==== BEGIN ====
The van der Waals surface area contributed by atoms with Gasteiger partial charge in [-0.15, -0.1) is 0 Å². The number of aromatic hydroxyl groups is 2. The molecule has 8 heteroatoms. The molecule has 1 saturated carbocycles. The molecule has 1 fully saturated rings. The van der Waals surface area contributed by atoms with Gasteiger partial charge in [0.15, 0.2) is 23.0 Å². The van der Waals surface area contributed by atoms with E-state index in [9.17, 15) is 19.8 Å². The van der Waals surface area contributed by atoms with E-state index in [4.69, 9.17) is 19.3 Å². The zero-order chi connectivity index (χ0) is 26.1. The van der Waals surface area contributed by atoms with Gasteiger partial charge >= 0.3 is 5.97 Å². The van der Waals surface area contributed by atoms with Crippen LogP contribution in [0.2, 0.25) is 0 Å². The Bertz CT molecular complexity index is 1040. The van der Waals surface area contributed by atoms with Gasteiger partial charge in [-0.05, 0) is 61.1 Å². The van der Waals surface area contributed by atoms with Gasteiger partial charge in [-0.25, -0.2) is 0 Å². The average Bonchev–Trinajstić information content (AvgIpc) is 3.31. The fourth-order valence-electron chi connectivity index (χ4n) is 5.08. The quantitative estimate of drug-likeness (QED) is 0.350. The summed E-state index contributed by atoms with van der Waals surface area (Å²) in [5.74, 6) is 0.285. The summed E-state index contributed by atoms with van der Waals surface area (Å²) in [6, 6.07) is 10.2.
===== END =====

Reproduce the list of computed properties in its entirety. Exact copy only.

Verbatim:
The van der Waals surface area contributed by atoms with Gasteiger partial charge in [-0.15, -0.1) is 0 Å². The number of aromatic hydroxyl groups is 2. The molecule has 8 heteroatoms. The molecule has 1 saturated carbocycles. The molecule has 1 fully saturated rings. The van der Waals surface area contributed by atoms with Gasteiger partial charge in [0.15, 0.2) is 23.0 Å². The van der Waals surface area contributed by atoms with E-state index in [9.17, 15) is 19.8 Å². The van der Waals surface area contributed by atoms with E-state index in [4.69, 9.17) is 19.3 Å². The zero-order chi connectivity index (χ0) is 26.1. The van der Waals surface area contributed by atoms with Gasteiger partial charge >= 0.3 is 5.97 Å². The van der Waals surface area contributed by atoms with Crippen LogP contribution in [0.2, 0.25) is 0 Å². The Bertz CT molecular complexity index is 1040. The van der Waals surface area contributed by atoms with Gasteiger partial charge in [-0.05, 0) is 61.1 Å². The van der Waals surface area contributed by atoms with Gasteiger partial charge in [-0.25, -0.2) is 0 Å². The average Bonchev–Trinajstić information content (AvgIpc) is 3.31. The fourth-order valence-electron chi connectivity index (χ4n) is 5.08. The quantitative estimate of drug-likeness (QED) is 0.350. The summed E-state index contributed by atoms with van der Waals surface area (Å²) in [5.74, 6) is 0.285. The summed E-state index contributed by atoms with van der Waals surface area (Å²) in [6, 6.07) is 10.2.